Who Owns English?

googleTMIn 1989 the universally admired and reviled head coach of the Los Angeles Lakers, Pat Riley, trademarked the term “Three-Peat.” He cannot be faulted for his optimism, given that at the time his team had not won even a single title. The term refers to a team winning the championship three times in a row. It was constructed by shortening “three repeat.” It is a mildly clever invention, probably arising from the cliched question and answer that happens when a team wins its first championship:

Reporter: “Congratulations on a successful end to your 10-month long season! Do you think you’ll be able to repeat as champions next year?”

Coach or Player: “Repeat? We’re going to THREE-PEAT!”

The term failed to catch on, at least to Riley’s benefit, because his teams never managed to win three times in a row. It took Michael Jordan’s Chicago Bulls to do that years later. It was linguistically ironic that, although the Bulls had earned the right to trumpet their Three-Peat, they legally could not use that word to describe their achievement, at least not without asking permission from the coach they had had to defeat three times along the way.

Does Pat Riley actually own the word Three-Peat?

Everyone, lawyers included, seems to think so. From time to time I get a memo from the legal department reminding us of all the legal restrictions on the things we can and can’t write in our publications. The memo reminds us not to use photos or artwork without getting permission from the copyright owner. The same thing goes with swiping long articles off news web sites and publishing them as our own work. Not cool and not legal. Then the memo makes a big deal out of always using the trademark symbol (™) when using a word or phrase that is a registered trademark, whether it is one of our own trademarks (READ FOR FUN is my trademark, but it is not registered. Why not? I actually WANT people to read for fun.) or anybody else’s trademark. So if I wrote:

I googled the most popular drink to go with jello, and it said Coke or Pepsi.

the legal department would want me to change it to:

I used the Google™ brand search engine to ask what the most popular brand of soda would be to accompany Jello™ brand gelatin, and the answer the search engine provided (without actually implying any preference of its own, but simply giving a statistically relevant comparison based on the taste of non-compensated users of the search engine) was either Coke™ brand high-fructose sweetened cola beverage (a registered trademark of Coca Cola, Inc.) or Pepsi™ brand gargle solution (a registered trademark of the American Dental Association™ (a registered trademark of Smiles2Go).)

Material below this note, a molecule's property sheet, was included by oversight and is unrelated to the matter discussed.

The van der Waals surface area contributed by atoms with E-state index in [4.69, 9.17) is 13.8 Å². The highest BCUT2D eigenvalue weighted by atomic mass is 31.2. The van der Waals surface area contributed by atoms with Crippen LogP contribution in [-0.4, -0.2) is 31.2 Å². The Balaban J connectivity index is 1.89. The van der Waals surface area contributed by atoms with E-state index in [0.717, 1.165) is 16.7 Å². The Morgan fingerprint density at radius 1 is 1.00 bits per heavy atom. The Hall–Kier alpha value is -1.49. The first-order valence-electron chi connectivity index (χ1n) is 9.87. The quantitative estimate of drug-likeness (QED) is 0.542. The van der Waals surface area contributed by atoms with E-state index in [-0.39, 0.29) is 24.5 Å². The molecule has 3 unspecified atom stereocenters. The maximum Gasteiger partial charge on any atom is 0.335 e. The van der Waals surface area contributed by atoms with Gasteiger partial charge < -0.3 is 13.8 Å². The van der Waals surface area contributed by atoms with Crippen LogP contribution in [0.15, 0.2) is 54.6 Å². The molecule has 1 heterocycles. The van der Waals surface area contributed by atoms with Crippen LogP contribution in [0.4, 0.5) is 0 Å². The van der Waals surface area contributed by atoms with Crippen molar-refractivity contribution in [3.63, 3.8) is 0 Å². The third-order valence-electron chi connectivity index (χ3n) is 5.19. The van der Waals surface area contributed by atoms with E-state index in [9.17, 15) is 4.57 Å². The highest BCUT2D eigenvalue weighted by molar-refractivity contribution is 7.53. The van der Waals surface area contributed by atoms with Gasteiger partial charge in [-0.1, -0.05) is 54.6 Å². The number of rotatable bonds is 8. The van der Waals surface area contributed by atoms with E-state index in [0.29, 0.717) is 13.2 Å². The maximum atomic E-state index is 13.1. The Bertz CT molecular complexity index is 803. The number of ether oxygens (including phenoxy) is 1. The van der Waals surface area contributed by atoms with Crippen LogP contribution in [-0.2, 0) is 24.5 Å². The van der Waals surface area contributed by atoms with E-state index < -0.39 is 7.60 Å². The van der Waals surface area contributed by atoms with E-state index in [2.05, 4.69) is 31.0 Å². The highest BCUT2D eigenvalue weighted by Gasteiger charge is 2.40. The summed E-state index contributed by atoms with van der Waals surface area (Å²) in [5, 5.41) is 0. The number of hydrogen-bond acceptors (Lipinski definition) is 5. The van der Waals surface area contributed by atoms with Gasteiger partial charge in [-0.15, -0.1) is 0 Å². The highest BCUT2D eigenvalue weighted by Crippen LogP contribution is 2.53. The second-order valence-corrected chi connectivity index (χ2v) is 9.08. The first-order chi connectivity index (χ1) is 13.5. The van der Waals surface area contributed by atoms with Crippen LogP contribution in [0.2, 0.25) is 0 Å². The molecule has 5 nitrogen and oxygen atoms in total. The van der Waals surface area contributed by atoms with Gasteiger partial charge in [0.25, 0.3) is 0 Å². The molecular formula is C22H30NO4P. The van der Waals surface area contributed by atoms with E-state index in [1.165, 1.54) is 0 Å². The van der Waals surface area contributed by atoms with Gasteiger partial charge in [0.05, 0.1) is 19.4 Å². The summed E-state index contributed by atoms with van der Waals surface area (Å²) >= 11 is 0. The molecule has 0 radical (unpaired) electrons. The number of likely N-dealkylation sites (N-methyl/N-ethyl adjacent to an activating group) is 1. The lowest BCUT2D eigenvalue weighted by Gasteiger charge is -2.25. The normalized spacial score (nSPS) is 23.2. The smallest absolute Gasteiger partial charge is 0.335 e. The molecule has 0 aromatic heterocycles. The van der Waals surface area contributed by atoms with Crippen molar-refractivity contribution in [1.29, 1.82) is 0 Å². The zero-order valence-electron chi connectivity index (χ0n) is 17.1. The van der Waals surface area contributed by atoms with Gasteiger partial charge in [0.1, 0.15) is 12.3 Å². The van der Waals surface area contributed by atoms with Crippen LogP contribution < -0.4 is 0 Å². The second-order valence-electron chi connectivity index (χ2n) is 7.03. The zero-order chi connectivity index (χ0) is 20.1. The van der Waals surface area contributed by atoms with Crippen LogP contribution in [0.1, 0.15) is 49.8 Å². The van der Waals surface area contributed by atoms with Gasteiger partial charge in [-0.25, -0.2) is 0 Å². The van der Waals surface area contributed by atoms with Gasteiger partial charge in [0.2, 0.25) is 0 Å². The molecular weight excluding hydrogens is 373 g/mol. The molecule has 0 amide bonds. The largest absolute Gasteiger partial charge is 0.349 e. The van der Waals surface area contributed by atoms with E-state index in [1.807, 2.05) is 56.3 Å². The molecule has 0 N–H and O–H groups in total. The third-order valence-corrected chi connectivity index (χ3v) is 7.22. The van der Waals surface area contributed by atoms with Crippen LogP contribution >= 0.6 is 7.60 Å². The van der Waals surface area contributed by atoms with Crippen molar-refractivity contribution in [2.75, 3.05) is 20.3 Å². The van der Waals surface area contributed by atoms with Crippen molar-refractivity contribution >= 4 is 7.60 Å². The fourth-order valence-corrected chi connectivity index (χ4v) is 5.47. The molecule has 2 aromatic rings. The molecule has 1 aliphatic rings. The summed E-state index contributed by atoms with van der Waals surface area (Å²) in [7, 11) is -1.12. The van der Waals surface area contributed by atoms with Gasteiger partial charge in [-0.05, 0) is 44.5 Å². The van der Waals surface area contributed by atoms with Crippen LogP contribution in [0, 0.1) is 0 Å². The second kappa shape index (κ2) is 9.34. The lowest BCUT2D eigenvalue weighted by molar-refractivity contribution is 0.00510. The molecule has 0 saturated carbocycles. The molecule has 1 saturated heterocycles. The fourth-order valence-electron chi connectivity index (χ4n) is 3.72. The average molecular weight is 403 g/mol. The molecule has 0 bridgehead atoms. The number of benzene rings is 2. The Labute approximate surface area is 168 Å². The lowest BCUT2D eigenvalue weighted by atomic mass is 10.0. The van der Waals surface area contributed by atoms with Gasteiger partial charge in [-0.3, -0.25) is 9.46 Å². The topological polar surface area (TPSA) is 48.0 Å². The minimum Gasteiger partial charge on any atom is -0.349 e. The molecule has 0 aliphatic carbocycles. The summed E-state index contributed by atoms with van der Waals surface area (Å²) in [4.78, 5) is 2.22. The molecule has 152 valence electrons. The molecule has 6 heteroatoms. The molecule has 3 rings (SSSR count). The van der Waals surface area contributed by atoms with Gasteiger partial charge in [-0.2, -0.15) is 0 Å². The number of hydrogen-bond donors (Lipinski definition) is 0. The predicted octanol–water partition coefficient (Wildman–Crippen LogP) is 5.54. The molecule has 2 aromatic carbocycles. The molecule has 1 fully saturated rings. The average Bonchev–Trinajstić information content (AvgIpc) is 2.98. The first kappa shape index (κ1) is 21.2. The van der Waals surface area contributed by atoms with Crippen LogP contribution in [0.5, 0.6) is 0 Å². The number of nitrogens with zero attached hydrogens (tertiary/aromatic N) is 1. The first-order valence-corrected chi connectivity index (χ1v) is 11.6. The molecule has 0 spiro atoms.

They might even want me to have a large number of footnotes at the bottom of the page disclaiming any rights to use those terms, even though we just did.

The legal department is reinforcing the generally accepted myth that people and companies own the rights to certain words just because they have registered them as a trademark. During the boring parts of football games at the sports bar, I have often heard a remark like, “Gosh, I ought to trademark the phrase ‘Green Bay Really Cheeses Me Off!’ and every time somebody says it, they’d have to pay me a buck. I’d be a millionaire!”

This is a total myth. A trademark is not a government deed to a particular word or phrase. The trademark holder does not own that word and can’t stop anybody from using it. All the trademark means is that the trademark holder can use that word or phrase exclusively in the conduct of their business.

Xerox is the only company allowed to make and sell Xerox copiers. Only Kraft can sell gelatin mix under the name Jello.

But notice I did not put the little TM next to those words in the last paragraph. I don’t have to. I am not selling copiers or gelatin, I am offering an opinion in writing. Xerox and Jello are just words (and barely that), and words don’t belong to anybody.I can write about Lipton tea and Goodyear tires or Dell computers without even mentioning that they are registered trademarks. It is not my job to protect somebody else’s trademark. Sure, trademark holders are worried that if their trademark gets thrown around too much and becomes just a regular word, like Scotch tape or aspirin (former trademarks that lost their registration by becoming adopted into common usage). Trademark holders are the ones demanding everybody put the trademark symbol on everything. Big companies do it as a form of unwritten courtesy. (You protect my trademark and I’ll protect yours.) Newspapers and magazines (the guys who write the style guides most often cited as the authority for English usage) always respect trademarks, because trademark owners are either current or future advertisers. From my days in the newspaper business, I recall the motto “The advertiser is always right.”

My Fellow Writers, do not be intimidated by the little TM. English belongs to everybody.In your novels go ahead and let your characters eat Kellogg’s Frosted Flakes for breakfast. They can even shout, “They’re Gr-r-eat!” even though that catch phrase is a registered trademark, too. In your poems compare the curvature of your true love’s back bumper to that of a Cadillac Escalade. In your railroad bridge graffiti extol the excellent reception of your Verizon iPhone. You may someday receive a stern letter from the lawyers charged with protecting these trademarks, urging you in a very threatening way to properly annotate their trademarks in your future publications. They are required to ask you, by law, but, by law, you don’t have to do anything! Besides the thrill of sticking it to large corporations, you will have the knowledge that, at last, somebody read your work.

Just do not copy or reproduce the contents of this READ FOR FUN blog without express written permission from me or possibly Major League Baseball.